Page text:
Reviewed by Daniel Janks: actor, creative director, writer, cynic, father, husband. He was born in 1977 and has still not died. He loves many things, chief among which are his mythic wife and odd girl-child. Visit his website.
Duck for President is a great piece of theatre. It really is. In fact, it’s some of the best theatre I’ve seen in quite a long time.
I know, this is a bold statement for a National Children’s Theatre production, and no, I’m not suggesting that you take your husband/wife/boy-girl-friend/non-binary partner to see Duck for President for the 25th anniversary of the first time you held hands during a full moon when it was raining and an owl hooted.
Remarkable Childrens Theatre
But I am suggesting that it’s become all too rare to see a production created, rehearsed and performed with this much attention to detail, talent and passion. It’s all too rare to see this much care taken in creating theatre in Johannesburg these days.
Duck for President is many things. It’s funny, smart, educational, fun, and engaging from start to finish. The cast is exceptional, the characters delightful, and the script whimsical and cheeky.
For me the show is stolen by Ashleigh Butcher and Carmen Tromp whose Hen and Cow rule the stage. Butcher’s Hen is infatuated with Farmer Brown (awkward, I know) and her innocence and naivete are brilliantly counterpoised with her scattered moments of irony and sarcasm. Tromp’s Cow is sassy and sardonic but brings an earthy and electric ‘sensuality’ to the no-nonsense bovine.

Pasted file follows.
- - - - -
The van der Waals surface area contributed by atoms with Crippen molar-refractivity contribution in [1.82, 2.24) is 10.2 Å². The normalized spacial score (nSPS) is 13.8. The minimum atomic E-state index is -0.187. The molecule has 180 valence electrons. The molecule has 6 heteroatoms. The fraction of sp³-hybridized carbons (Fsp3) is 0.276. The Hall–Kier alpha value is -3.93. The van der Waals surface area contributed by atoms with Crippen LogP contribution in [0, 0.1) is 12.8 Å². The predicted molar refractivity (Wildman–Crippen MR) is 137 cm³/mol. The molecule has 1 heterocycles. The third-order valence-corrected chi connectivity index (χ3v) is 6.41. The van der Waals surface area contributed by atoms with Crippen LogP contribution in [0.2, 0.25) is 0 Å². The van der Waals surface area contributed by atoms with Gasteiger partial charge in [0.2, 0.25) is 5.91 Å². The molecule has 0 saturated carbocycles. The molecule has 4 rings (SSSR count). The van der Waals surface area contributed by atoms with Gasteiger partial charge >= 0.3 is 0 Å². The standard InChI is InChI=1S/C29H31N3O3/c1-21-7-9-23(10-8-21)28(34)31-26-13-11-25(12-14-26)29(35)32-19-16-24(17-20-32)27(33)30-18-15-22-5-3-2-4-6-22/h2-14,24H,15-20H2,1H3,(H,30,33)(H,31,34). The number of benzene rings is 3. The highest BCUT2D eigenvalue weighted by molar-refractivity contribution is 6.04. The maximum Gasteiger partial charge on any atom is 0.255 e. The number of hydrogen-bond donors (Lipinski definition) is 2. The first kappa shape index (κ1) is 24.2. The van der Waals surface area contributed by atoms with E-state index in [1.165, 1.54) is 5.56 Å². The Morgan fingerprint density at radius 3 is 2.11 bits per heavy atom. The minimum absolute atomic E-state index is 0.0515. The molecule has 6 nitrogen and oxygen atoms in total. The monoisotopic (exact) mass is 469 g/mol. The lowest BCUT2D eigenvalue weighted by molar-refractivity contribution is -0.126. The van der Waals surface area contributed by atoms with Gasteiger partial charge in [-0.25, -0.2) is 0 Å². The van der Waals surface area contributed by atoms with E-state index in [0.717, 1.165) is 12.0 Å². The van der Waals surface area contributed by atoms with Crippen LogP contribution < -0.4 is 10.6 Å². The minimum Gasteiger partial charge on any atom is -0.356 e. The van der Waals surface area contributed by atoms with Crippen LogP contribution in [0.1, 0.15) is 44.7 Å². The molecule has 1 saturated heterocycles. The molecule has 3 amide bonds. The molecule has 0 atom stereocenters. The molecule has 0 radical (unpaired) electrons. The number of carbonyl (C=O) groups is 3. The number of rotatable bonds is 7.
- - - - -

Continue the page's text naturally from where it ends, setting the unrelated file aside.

They aren’t the only excellent performances. Jay Hlatshwayo’s Duck is charming and cheerful, Dolly Louw’s Pig is conniving and fun, Daniel Geddes’ Farmer Brown a great anchor, and Rene Setlhako’s Lamb a wonderful support.
Geddes just happens to be the show’s musical director (and provides live accompaniment on the fake piano). And the musical direction is brilliant, as is the choreography by Phillida Le Roux. The show’s musical numbers are simply wonderful and have more big-show pizazz than most big-show shows have. The set by Stan Knight, the costumes by Sarah Roberts, and the lighting by Jane Gosnell all combine to create a show that is bigger than its miniscule stage, fuller than its six-person cast, and grander than any piece of children’s theatre has any business being.
Ultimately, then, we have to lay all this gushy, fawning praise at the feet of director Matthew Counihan. As good as the many parts of a piece of theatre may be, all too often we find them being far less than the sum of their parts. Not here. Not under the guidance of Counihan. He has woven together the myriad stands of Duck for President with subtle aplomb.
The play knows what it is. It embraces what it’s supposed to be. And it excels in almost all regards. I’m not a standing ovationer as most South African audience members seem to be. How often have we seen mediocre and downright poor pieces elicit jack-in-the-box ovations? Too often, in my not very humble opinion. But I stood up and applauded my heart out when the bows were taken, and the proverbial curtain dropped.
Duck for President is on at the National Children’s Theatre in Parktown until April 7th an absolute no brainer for you and your kids to check out these holidays.
Click here to book your tickets now